Monday, August 15, 2016

Meet My Polish Cousin

It was one of those emails all genealogists hope to get: a note from far away, declaring as fact the cousinhood of a complete stranger.

In this case, it wasn't owing to any post I had writtena hope each one of us genea-bloggers harborsbut an email sent, thanks to a query I had placed on one of those throwbacks to 1990s research: the genealogy forum.

The email reached me on October 18, 2005, giving you an idea how long this part of my research has remained dormant. For the next two years, this newly-introduced cousin and I exchanged many emailsabout those Gramlewicz family members who had returned to Poland from Brooklyn and what had become of them, about our mutual ancestors, about family now, about life.

This cousin started with a simple introduction. She told me her namean anglicized form of her Polish given name plus the surname Gramlewiczand explained that she had found my information on the Internet. She had likely been Googling her surname in hopes of discovering something about her roots.

To prove her cousinhood, this stranger laid out her specific connection to my family tree. She gave me her father's namehe is still alive and living in Polandand his father's name. That elder man was the one child born to Anna Gramlewicz's parents after they had left Brooklyn to return to their homeland. They had named him Hieronimthe English equivalent being Jerome.

Just to make sure of the connection, her introductory letter detailed much more about the Gramlewicz children who had been born in New York. She told me whom each of the daughters had married and what had become of them. She shared so much more detail in this note and in the many that followed, that it would be difficult to do it all justice by trying to cram it all into one post here.

It was enough to know I had made a connection with an unknown cousinespecially one born in Poland, where the family had returnedbut to have an ongoing relationship with such a cousin, well, I treasured the opportunity. Not just because of the genealogical information she provided or the way in which we could work together to piece the entire story together, but because I now had a tangible connection with an aspect of my paternal roots which, inexplicably, my own grandparents had worked so hard to keep hidden.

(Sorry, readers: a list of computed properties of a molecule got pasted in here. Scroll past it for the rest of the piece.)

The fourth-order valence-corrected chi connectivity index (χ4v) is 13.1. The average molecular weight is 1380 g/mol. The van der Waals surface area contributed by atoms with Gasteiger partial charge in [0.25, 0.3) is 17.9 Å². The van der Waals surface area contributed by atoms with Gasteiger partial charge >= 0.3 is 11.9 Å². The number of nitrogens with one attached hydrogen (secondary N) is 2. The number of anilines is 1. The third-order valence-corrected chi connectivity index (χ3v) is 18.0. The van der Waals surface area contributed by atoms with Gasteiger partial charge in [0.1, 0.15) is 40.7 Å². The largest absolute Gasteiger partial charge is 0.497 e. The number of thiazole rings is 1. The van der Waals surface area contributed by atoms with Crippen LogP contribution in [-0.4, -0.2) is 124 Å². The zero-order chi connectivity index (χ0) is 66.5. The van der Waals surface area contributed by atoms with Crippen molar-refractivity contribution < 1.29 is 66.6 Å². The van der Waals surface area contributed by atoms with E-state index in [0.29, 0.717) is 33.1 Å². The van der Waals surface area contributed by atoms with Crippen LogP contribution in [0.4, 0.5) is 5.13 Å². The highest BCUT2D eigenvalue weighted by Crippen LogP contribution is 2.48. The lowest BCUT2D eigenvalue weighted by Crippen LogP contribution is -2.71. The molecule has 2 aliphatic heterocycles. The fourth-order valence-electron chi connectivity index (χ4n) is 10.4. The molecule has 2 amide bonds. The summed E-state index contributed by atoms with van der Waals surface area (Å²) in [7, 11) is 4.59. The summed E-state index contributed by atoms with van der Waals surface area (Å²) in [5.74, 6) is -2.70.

Then the emails tapered off. Life has a way of interfering like that. After the end of 2007, a few notes were exchanged in the next year, then nothing for an entire year after that. The last I heard from this cousin was just before Christmas in 2013.

It's hard, when you get to know someone solely from online contact, to see that person entirely vanish after that. A friendship built entirely on the mental constructs evolving from that many correspondences may seem unrealas if not ever having met face to face "in real life" equals never getting to know someonebut it seemed just as tangible to me as if we had gotten together each week to chat over coffee.

This week, I'll share some of the information this cousin revealed on what became of those immigrant Gramlewiczes who chose rather to return to their homeland than remain in the adventure they had attempted in a new land. It certainly broadened my horizons to access these details I'd never otherwise have been able to know. Hopefully, in sharing these details online, this may someday, again, be the inspiration for someone else to connect and say, "Hi, I found your information on the Internet."

Or—who knows?—perhaps find my missing cousin, all over again.

Above: "A Path at Les Sablons," 1883 oil on canvas by Impressionist artist Alfred Sisley; courtesy Google Art Project via Wikipedia; in the public domain.


  1. Looking forward to reading more about this Polish connection in your family!

    1. Glad to have you along for the journey, Marian! One thing I can say is, after having given up on this search for so long, I'm delighted to discover so many more helpful resources, now that I'm revisiting this family mystery.

  2. Your email address still being valid after all this time is remarkable - to me anyway.

    1. Well, it's not as good as it may sound, Iggy. It wasn't necessarily through any efforts of my own.

      One of the bonuses (in my opinion) of those old genealogy forums is that you could post your questions or comments on the forum without necessarily having to divulge your email to the world (better for avoiding becoming a spam target!) and the forum service would alert the respective parties of responses to queries by individual email. So no email address needed to be posted publicly.

      A corrolary to that service was that, should a participant subsequently change his or her email address, as long as the participant went back to the website and updated his private email information, those alerts could be forwarded to the updated address.

      As it turns out, I had changed my email address a couple times since I first started posting on that site, but I was always careful to do the "forwarding address" correction, so notices would always follow me.

      Of course, once my cousin made contact with me, we exchanged addresses and continued to contact each other directly.

      Now, I fret over the possibility that she is the one who has changed her address. Even though I've sent notes, I never get responses--not even return messages that the email is no longer in use. It's likely it was one of those easy-to-get email services (like Yahoo or hotmail) that now lie dormant and forsaken, but not shut down.


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